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About insulin

Insulin is a hormone made in your pancreas. It helps your body use glucose (sugar) for energy.

In type 1 diabetes, your pancreas no longer makes insulin or cannot make enough insulin. You have to inject insulin to manage your blood glucose levels.

There are different types of insulin, taken at different times.

Most people with type 1 diabetes will take 2 types of insulin:

  • insulin that you take once or twice a day
  • insulin that you take with food or drink

Your team will explain when to take your insulin. You get insulin on prescription.

Insulin taken once or twice a day

This is called long-acting, background, or basal insulin.

It gives your body the insulin it needs whether you eat or not. Basal insulin should keep your blood glucose stable overnight and between meals. It is important that you never miss your basal insulin.

Insulin taken with food or drink

This is called quick-acting, mealtime or bolus insulin. You usually take it before a meal, snack or drink that has carbohydrates in it.

It helps to bring blood glucose back to your target range after eating or drinking.

Counting carbohydrates

Injecting insulin

Injecting insulin should not hurt, the needles are very small.

When you were diagnosed with type 1 diabetes you should have been given:

  • insulin pen
  • needles

You can inject insulin in your:

  • tummy
  • outer thighs
  • buttocks

Before you inject insulin:

  • Check your insulin type matches your prescription and is in date.
  • Use a new needle for every injection.
  • Ideally use a 4mm pen needle for all body types for every injection.
  • Make sure your hands and the area you are injecting are clean.

If you use mixed insulin, remember to correctly re-mix before injecting. Your diabetes team will tell you if you are on mixed insulin.

Rotate your injection sites. Don’t inject into same area for at least 4 weeks. · Inject at least 1cm (a finger’s width) away from last injection spot used.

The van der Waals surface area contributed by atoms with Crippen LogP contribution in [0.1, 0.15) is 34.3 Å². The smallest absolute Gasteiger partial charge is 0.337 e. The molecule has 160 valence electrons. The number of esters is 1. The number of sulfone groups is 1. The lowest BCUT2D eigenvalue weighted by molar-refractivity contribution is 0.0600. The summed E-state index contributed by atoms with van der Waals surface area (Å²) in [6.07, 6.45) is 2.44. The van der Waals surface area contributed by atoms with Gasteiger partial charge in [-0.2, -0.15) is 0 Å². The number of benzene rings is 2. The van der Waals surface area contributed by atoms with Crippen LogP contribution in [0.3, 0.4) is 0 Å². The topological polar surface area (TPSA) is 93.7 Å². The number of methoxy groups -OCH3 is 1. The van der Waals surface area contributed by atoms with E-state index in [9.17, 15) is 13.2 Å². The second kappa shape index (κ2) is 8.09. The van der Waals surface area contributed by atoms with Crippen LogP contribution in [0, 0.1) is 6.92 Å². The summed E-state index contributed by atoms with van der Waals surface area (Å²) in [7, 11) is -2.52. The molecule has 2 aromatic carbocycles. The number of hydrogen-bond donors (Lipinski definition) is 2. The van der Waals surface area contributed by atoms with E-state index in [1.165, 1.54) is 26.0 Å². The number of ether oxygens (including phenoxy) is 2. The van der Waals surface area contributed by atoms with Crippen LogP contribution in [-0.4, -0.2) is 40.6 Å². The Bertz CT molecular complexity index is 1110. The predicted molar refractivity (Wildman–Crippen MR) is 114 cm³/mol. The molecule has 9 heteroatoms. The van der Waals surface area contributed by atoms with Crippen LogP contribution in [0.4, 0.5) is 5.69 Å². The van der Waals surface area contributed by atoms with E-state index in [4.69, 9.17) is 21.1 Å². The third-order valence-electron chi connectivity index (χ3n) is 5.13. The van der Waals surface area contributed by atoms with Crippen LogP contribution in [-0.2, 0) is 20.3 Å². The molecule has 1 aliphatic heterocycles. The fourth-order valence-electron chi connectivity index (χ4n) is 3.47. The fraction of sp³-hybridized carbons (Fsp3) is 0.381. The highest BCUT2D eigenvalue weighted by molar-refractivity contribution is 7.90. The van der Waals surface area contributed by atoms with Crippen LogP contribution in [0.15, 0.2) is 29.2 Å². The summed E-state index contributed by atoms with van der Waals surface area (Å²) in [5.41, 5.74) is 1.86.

Avoid injecting near your belly button, any scar tissue or lumps.

How to inject insulin:

  1. Attach a new needle to the pen.
  2. If it's a reusable pen, insert insulin cartridge if needed.
  3. Do a 2-unit test dose before each insulin injection to ensure the needle and pen are working correctly – this is sometimes known as an ‘air shot’.
  4. Dial the correct dose of insulin needed for this time of day.
  5. Put the needle into your skin quickly at a 90 degree angle - at least an inch from where you last injected.
  6. Inject the insulin by pressing the button down.
  7. Count to 10 and then remove the needle from your skin.
  8. Put the needle into a sharps bin.

When your insulin might change

When you're diagnosed with type 1 diabetes you may be asked to eat meals and inject set doses of insulin at regular times.

When you become more confident, you can use a flexible insulin treatment plan. This lets you eat when you want. Speak to your diabetes team when you feel ready.

Honeymoon period

Your body might still produce some insulin for up to a year after you are diagnosed. This is called the 'honeymoon period'.

You might find it harder to manage your blood glucose levels when the honeymoon period ends.

Speak to your diabetes team if you're finding it harder to manage. Your insulin doses will need to be adjusted.

Other things that change insulin treatment

Your treatment might need to change as you get older.

Other things may also mean your treatment needs to change, such as:

  • weight changes
  • being more or less active
  • being ill
  • pregnancy
  • menopause
  • periods
  • stress
  • using other medicines

Storing insulin

Insulin which gets too hot or freezes will not work properly. This can lead to severe blood glucose problems.

Follow these tips for storing insulin safely:

  • Store insulin that is not in use in the fridge between 2 to 8 degrees Celsius.
  • Store it away from the ice box in the fridge so that it never freezes.
  • Store insulin that you are using at room temperature (between 8 and 25 degrees) for up to 30 days.
  • Avoid storing it in places that can get too hot, for example in hot cars, next to the kitchen hob or on top of a radiator.
  • Avoid storing it in places where insulin may freeze, such as in a car overnight in winter, close to the ice box in the fridge, or inside the cargo hold of an airplane.

Page last reviewed: 17 October 2023
Next review due: 17 October 2026

This project has received funding from the Government of Ireland’s Sláintecare Integration Fund 2019 under Grant Agreement Number 9.